I sometimes had to work really hard to stay on good terms with difficult child 3's teachers. Sometimes it was easy, because I could see how hard they wee trying too. At other times it was very difficult because I know them all personally and I know who are the really lazy, posterior-covering types who only did more damage to difficult child 3 in their zeal to do as little as possible. In a lot of those cases, they had also taught easy child and/or difficult child 1 (yes, they have been at this school that long!) and we'd had problems then, too. Especially with easy child, who hated being bored at school, and these teachers did absolutely nothing to keep her active brain stimulated. How on earth would I feel, if I got a letter home asking me to show my appreciation? And what sort of message would it be sending my child? Mind you, I always have done my best to not let my child see how I really feel about their teacher. It's hard enough having to walk such a tightrope and maintain some integrity. Interestingly, now these older kids are adults, they express their opinions very firmly. When difficult child 3 got the same teachers, easy child & difficult child 1 were both saying, "You have to move him out of that school, Mum." Which of course we eventually did - first to a school where the class teacher was a gem, and for whom I showed appreciation as often as possible; and then to the current correspondence school.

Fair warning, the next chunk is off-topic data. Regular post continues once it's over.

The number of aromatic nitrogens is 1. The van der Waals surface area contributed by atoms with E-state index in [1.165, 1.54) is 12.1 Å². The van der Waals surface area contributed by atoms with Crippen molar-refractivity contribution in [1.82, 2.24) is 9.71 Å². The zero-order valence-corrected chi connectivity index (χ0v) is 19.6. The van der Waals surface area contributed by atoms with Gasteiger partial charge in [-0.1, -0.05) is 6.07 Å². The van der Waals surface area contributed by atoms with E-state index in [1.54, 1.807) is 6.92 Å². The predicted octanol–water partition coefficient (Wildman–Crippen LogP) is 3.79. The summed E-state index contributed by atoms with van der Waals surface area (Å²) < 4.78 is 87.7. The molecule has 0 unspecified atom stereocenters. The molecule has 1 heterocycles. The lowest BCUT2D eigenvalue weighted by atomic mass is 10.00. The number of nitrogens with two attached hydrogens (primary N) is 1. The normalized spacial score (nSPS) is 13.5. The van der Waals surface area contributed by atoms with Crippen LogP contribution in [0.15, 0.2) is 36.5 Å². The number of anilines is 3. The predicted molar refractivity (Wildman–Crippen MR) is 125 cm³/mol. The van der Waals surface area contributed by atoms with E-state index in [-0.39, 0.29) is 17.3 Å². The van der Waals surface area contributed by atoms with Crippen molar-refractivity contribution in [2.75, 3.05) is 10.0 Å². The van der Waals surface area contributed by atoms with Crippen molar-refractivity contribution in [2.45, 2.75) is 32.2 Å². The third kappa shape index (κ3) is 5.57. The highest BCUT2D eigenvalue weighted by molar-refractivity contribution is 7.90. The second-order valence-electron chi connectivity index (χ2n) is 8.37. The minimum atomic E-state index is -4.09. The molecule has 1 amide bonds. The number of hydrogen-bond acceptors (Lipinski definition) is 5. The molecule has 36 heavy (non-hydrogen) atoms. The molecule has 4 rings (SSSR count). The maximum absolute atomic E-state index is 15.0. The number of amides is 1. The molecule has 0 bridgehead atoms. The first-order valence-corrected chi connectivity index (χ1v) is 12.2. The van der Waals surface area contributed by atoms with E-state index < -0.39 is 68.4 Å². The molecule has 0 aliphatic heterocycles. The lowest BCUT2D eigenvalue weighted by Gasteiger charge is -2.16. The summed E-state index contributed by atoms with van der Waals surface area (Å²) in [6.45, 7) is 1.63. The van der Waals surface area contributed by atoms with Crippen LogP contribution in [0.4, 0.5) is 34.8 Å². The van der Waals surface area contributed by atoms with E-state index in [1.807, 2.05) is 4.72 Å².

One thing I have always done, though - I made it clear that I know having my little treasure of a difficult child in their class is a strain, even for the lazy ones. So I supplied them with jokes. We get a lot of good jokes sent to us (husband posted on in Healthful Living a few days ago, about Meaty Bites) and I would collect the best to personally deliver to the teacher's staffroom. There is no way I would send THESE in with a child, these jokes can be a bit too naughty. But naughty or not - they had to be funny as well.

    Despite how I have felt about the worst teachers, they do have a good sense of humour, and this has turned out to be our common ground. One of them came to me in a mix of shock and humour, when easy child told him a rather risque limerick (she was 8 at the time). She'd been coming home with the typical lavatory 'humour' of young children and I had explained to her that dirty words are not funny in themselves. If you want to include them in a joke, the joke has to need them for its humour to make their use justified. If you could tell the joke without the toilet words, I said, then the joke doesn't need it and should go without. She should only use such words if the joke couldn't do without, and the joke had to be REALLY funny to justify it.